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Lavrov Visits Syria to Buy Time–For Putin

At the end of his Wall Street Journal column last week on the Syrian protests and Russia’s investment in keeping the Assad regime in power, Fouad Ajami writes: “More likely, the contest will be decided on the ground. Both the regime and the oppositionists who have paid so dearly in this cruel struggle are betting that time is on their side.”

The Assad regime will find much more comfort along those lines in today’s visit by Russian Foreign Minister Sergey Lavrov than will the opposition. Here is how Lavrov’s meeting with Bashar al-Assad is being characterized in the media:

“We have had a very productive visit with the leadership of Syria,” Mr. Lavrov said, according to Russia’s Ria Novosti news service. “We have confirmed our preparedness to facilitate a rapid end to the crisis based on the positions set out in the Arab League initiative. In particular, the president of Syria gave assurance that he is fully committed to an end to violence, no matter its source.”

Mr. Lavrov also said that Mr. Assad was prepared to hold talks with representatives of Syria’s opposition. “It is clear that efforts for ending the violence should be accompanied by dialogue between political forces,” he said. “Today we received confirmation from the president of Syria that he is prepared to cooperate in this effort.”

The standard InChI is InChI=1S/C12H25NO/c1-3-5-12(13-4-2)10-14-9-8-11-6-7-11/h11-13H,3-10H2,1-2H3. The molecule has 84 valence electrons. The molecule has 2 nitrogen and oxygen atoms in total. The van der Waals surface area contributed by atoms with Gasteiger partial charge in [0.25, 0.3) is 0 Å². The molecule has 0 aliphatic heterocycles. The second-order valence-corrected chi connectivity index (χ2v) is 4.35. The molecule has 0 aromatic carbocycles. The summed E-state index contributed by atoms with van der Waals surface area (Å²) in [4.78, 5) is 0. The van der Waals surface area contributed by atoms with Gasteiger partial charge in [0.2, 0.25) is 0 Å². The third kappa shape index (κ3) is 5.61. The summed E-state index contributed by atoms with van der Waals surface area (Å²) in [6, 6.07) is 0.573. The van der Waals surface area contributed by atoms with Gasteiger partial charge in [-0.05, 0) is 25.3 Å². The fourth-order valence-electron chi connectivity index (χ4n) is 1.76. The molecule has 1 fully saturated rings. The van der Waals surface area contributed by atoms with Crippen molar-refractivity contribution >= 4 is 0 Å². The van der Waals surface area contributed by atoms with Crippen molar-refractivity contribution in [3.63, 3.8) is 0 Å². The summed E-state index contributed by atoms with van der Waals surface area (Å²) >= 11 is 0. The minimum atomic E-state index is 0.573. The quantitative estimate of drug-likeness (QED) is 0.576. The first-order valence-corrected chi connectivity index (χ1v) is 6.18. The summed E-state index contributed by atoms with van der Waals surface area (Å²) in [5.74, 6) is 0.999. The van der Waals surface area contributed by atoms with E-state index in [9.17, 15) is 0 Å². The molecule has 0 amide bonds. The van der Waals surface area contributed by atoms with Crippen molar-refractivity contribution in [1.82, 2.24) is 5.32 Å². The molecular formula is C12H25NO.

The first comment–“no matter its source”–is intended to placate Assad by implying the protesters are to blame for the violence that has killed more than 5,000 of them at the regime’s hands during the last year, according to United Nations numbers. The second comment is an indication that Lavrov did exactly what he was sent to do: play for time.

Russia has a presidential election next month, and if the momentum of the protesters in Moscow is any indication, there will be hundreds of thousands of Russians of all ages and incomes in the streets–again–between then and now. Vladimir Putin is watching Syria carefully. If Assad falls thanks to the protesters, it will send a signal to Russians that patience and pressure pay off. If Assad continues his bloodbath with Putin’s very public support–and Russia’s Security Council veto will be seen as just that–Putin will look even more distasteful and reprehensible to his own people.

What Putin needs is for the Syrian opposition to look “reasonable” by holding back and then sitting down to chat with Assad. They will almost surely get nothing out of it, but it will slow the momentum of the demonstrations and show Russia’s protesters that filling the streets alone cannot bring change.

It is, of course, for the Syrian people to decide if they want negotiations with Assad, and if so under what conditions. They shouldn’t reject a deal they might otherwise take just because the Russians seem to like it. But Lavrov probably couldn’t care less. He got what he came for.


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